Site updated at Thursday, 03 January 2019

Health - Severe Hypertension

Methods of Blood Pressure Measurement

Saturday, Dec 22 2007


Direct Intra-arterial Recording
The first method established for measuring blood pressure, intra-arterial recording, was discovered in 1733 when Hales inserted a thin glass tube into a horse’s artery during a surgical procedure. The level of the blood rose and fell within the glass tube because of changes in arterial pressure associated with heart action. Experimentation with this method permitted Hales to directly observe changes in blood pressure by measuring the level of the blood in the glass tube.

With continued experimentation, blood pressure gauges of this type became standardized so measures of blood pressure could be compared across time and situations as well as across species.

Despite its impracticality due to problems associated with blood loss and potential infection, direct intra-arterial measures of blood pressure are still considered the ‘gold standard’ of measurement (Littler and Komsuoglu, 1989). Not only are these measures made directly from catheters positioned in the circulatory system, but they also permit continuous measures of blood pressure on a beat-by-beat basis. Thus, momentary fluctuations in blood pressure in response to various environmental stimuli can easily be detected. But despite the accuracy of intra-arterial methods, their impracticality for clinic use led to the reliance on pulse palpation (sensing variations in the pulse by touch) as a gross estimate of arterial pressure obtained during clinic visits in the 1800s.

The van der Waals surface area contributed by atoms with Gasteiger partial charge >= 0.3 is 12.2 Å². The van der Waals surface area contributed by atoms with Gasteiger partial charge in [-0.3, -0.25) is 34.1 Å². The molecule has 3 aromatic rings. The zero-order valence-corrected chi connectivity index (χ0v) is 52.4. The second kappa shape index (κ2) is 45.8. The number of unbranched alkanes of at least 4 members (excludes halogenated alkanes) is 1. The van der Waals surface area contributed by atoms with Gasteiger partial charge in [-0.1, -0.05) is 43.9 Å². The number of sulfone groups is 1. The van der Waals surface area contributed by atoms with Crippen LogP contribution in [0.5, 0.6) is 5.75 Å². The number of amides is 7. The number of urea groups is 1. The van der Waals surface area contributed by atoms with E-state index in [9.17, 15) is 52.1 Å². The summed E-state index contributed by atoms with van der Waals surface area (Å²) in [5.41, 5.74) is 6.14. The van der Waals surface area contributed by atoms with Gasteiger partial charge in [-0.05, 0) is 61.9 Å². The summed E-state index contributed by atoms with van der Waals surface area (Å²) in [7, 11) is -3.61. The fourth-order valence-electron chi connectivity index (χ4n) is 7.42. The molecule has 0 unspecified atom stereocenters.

Larkin, K. T., and Zayfert, C.
Published with assistance from the foundation established in memory of Amasa Stone Mather of the Class of 1907, Yale College.

  • Abel, J. A., and Larkin, K. T. (1991). Assessment of cardiovascular reactivity across laboratory and natural settings. Journal of Psychosomatic Research, 35, 365 - 373.
  • Achmon, J., Granek, M., Golomb, M., and Hart, J. (1989). Behavioral treatment of essential hypertension: A comparison between cognitive therapy and biofeedback of heart rate. Psychosomatic Medicine, 51, 152 - 164.
  • Agras, W. S., Horne, M., and Taylor, C. B. (1982). Expectation and the blood-pressure-lowering effects of relaxation. Psychosomatic Medicine, 44, 389 - 395.
  • Agras, W. S., Taylor, C. B., Kraemer, H. C., Southam, M. A., and Schneider, J. A. (1987). Relaxation training for essential hypertension at the worksite: II. The poorly controlled hypertensive. Psychosomatic Medicine, 49, 264 - 273.
  • Aivazyan, T. A., Zaitsev, V. P., Khramelashvili, V. V., Golenov, E. V., and Kichkin, V. I. (1988). Psychophysiological interrelations and reactivity characteristics in hypertensives. Health Psychology, 7, 137 - 144.
  • al'Absi, M., and Wittmers, L. E. (2003). Enhanced adrenocortical responses to stress in hypertension-prone men and women. Annals of Behavioral Medicine, 25, 52 - 33.
  • Albright, C. L., Winkleby, M. A., Ragland, D. R., Fisher, J., and Syme, S. L. (1992). Job strain and prevalence of hypertension in a biracial population of urban bus drivers. American Journal of Public Health, 82, 984 - 989.
  • Davidyan, A. (1989). Emotional factors in essential hypertension. Psychosomatic Medicine, 55, 505 - 517.
  • Alfredsson, L., Davidyan, A., Fransson, E., de Faire, U., Hallqvist, J., Knutsson, A., et al. (2002). Job strain and major risk factors for coronary heart disease among employed males and females in a Swedish study on work, lipids, and fibrinogen. Scandinavian Journal of Work, Environment and Health, 28, 238 - 248.
Revision date: March 4, 2010
Last revised: by Dr. Loren Hooper, M.D.

Provided by Armina Hypertension Association

Post a comment [ + Comment here + ]

There are no comments for this entry yet. [ + Comment here + ]

Your details

* Required field

Please enter the word you see in the image below:

Comments are moderated by our editors, so there may be a delay between submission and publication of your comment. Offensive or abusive comments will not be published.